Although it doesn't premiere until January 17, Skins — the UK series famous for depicting sex, substance abuse and other teenage past times — already has a tough road ahead.

According to the New York Times, "MTV sought [the show] specifically for its boundary-pushing content while knowing that it could not break as many rules on American television."

The first season of the original, UK version of Skins included a character's visit to an eating disorder clinic; a character attempting suicide by drug overdose; homosexuality; manipulation; cheating; naked cell phone photos getting sent around; a female character being drugged and held for ransom and a character getting hit by a bus. In addition, she show has had bare asses, bare breasts, lots of sex scenes (and same-sex sex scenes) and one infamous baby-dropping scene. (There's a nice clip of some of the things you will probably not see in the US version here.)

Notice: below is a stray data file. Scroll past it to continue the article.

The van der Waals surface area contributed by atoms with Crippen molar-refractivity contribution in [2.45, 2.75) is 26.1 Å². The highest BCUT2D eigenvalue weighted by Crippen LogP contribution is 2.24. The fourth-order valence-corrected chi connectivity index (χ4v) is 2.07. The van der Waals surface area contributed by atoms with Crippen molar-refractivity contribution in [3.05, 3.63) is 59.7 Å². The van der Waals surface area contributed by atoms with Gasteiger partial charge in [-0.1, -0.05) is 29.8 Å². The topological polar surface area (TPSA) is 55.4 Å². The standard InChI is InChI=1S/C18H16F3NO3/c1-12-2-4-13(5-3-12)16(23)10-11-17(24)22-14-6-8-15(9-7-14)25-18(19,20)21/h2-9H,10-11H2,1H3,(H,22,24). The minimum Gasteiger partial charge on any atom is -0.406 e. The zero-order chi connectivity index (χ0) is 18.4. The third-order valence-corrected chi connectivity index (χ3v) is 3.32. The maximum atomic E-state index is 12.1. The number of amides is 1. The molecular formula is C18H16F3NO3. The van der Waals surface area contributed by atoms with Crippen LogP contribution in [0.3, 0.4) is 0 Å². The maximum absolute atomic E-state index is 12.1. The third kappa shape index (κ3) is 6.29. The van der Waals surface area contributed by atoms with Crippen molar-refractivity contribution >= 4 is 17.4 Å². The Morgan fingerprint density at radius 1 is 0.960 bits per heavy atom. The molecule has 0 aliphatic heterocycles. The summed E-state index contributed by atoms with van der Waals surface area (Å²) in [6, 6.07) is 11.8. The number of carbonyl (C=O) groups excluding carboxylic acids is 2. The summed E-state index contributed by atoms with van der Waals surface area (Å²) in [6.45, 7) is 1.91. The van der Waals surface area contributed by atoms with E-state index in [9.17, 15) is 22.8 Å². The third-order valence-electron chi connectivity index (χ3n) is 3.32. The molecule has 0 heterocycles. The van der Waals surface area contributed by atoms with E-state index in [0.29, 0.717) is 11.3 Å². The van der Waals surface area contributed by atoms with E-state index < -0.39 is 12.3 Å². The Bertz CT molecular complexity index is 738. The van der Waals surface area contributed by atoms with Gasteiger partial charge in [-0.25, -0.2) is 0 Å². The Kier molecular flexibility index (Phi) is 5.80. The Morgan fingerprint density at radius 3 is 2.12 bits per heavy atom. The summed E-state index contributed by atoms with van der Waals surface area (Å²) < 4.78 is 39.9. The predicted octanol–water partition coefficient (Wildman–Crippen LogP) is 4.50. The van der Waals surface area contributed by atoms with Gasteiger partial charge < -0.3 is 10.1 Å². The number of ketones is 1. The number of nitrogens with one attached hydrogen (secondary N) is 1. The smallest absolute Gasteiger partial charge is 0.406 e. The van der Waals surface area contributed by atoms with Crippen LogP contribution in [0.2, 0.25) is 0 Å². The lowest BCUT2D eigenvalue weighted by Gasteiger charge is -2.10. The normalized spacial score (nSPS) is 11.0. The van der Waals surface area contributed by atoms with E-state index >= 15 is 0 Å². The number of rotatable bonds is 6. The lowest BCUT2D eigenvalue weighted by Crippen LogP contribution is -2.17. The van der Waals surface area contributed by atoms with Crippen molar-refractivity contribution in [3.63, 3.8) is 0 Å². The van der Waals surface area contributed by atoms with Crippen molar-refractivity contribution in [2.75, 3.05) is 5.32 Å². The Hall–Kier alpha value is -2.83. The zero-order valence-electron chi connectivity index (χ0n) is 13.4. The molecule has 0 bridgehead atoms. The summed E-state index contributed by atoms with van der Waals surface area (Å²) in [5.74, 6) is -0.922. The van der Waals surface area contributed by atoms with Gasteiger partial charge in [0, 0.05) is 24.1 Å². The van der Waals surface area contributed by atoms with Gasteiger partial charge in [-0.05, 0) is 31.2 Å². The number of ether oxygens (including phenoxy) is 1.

Bryan Elsley, co-creator of the original show, is working on the MTV version, but admits that things will not be easy: "When you do things the fans don't like, they really turn on you. When characters die in the show, there's trouble. When people have the wrong sexuality or sexual behavior, there's trouble. And when you bring the show to America, there's trouble."

Skins will have a TV-MA rating — meaning it's for viewers 18 and over and can't air before 10 p.m. But perhaps worst of all, the characters can't just snort a line of blow and go along their merry way:

David Janollari, who runs MTV's programming division, said that in several conversations with the network's standards and practices department, executives had to explain, "When you see someone doing drugs, you want to see the consequences in that episode - well, now, the consequences may not happen till three episodes later."

Ugh, consequences. What self-respecting teenager wants to see that?

Below, the trailer for the original, UK version of Skins, complete with bong, pills, coke, humping and vomit:

'Skins' Will Arrive Soon on MTV, Baring All That It Can [NY Times]